This article is a general information sheet and should not be used or relied on as legal or other professional advice. No liability can be accepted for any errors or omissions nor for any loss or damage arising from reliance upon any information herein. Always contact your legal adviser for specific and detailed advice. Errors and omissions excepted (E&OE)

THE RIGHTS OF A DOMESTIC PARTNERSHIP

Domestic partnerships, also known as cohabitation relationships, are becoming more common in our modern day society, and it therefore becomes ever more important for parties to understand the different legal implications of being married and merely cohabiting. Parties to a domestic partnership do not enjoy the same legal protection as married couples upon termination of the partnership with regards to maintenance claims, property division or succession.

In the South African legal system, there are three forms of fully legally recognised unions, namely marriages, civil unions and customary marriages. However, in our modern society it is becoming more common for couples to live together in domestic partnerships, without ever getting married. It is important for parties to these partnerships to realise that little to no legal protection is provided upon the termination of such a relationship, either by agreement or due to the death of either party.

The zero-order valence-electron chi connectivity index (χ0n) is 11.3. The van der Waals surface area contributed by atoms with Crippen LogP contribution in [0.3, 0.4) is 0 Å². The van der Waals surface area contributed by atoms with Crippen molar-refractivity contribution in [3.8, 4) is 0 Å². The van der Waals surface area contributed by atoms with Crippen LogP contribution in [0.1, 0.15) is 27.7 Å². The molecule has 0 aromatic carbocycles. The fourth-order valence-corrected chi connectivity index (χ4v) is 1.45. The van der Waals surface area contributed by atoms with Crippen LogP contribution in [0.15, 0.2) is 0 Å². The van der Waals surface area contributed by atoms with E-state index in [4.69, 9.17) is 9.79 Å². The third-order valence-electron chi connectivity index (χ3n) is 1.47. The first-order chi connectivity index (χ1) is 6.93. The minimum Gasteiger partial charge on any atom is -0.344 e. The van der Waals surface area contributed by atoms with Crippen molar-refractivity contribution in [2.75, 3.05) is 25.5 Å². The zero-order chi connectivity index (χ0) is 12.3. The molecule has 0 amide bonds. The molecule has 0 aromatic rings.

The general rule for domestic partnerships was laid down in Butters v Mncora: A domestic partnership does not give rise to any special legal consequences, such as that of a marriage or a civil union.

In 2006, the South African Law Reform Commission acknowledged the need for legal protection to be granted and drafted the “Draft Domestic Partnership Bill.” Parliament has however shown no urgency to pass the Draft Bill, and the legal position in South Africa thus remains unchanged.

Maintenance claims

The Maintenance of Surviving Spouses Act entitles a surviving spouse of a marriage, and a surviving civil partner of a civil union, to institute a claim for maintenance against the estate of the deceased. This provides for a claim of any reasonable maintenance needs that they cannot provide for by their own means, until such time that they remarry or pass away.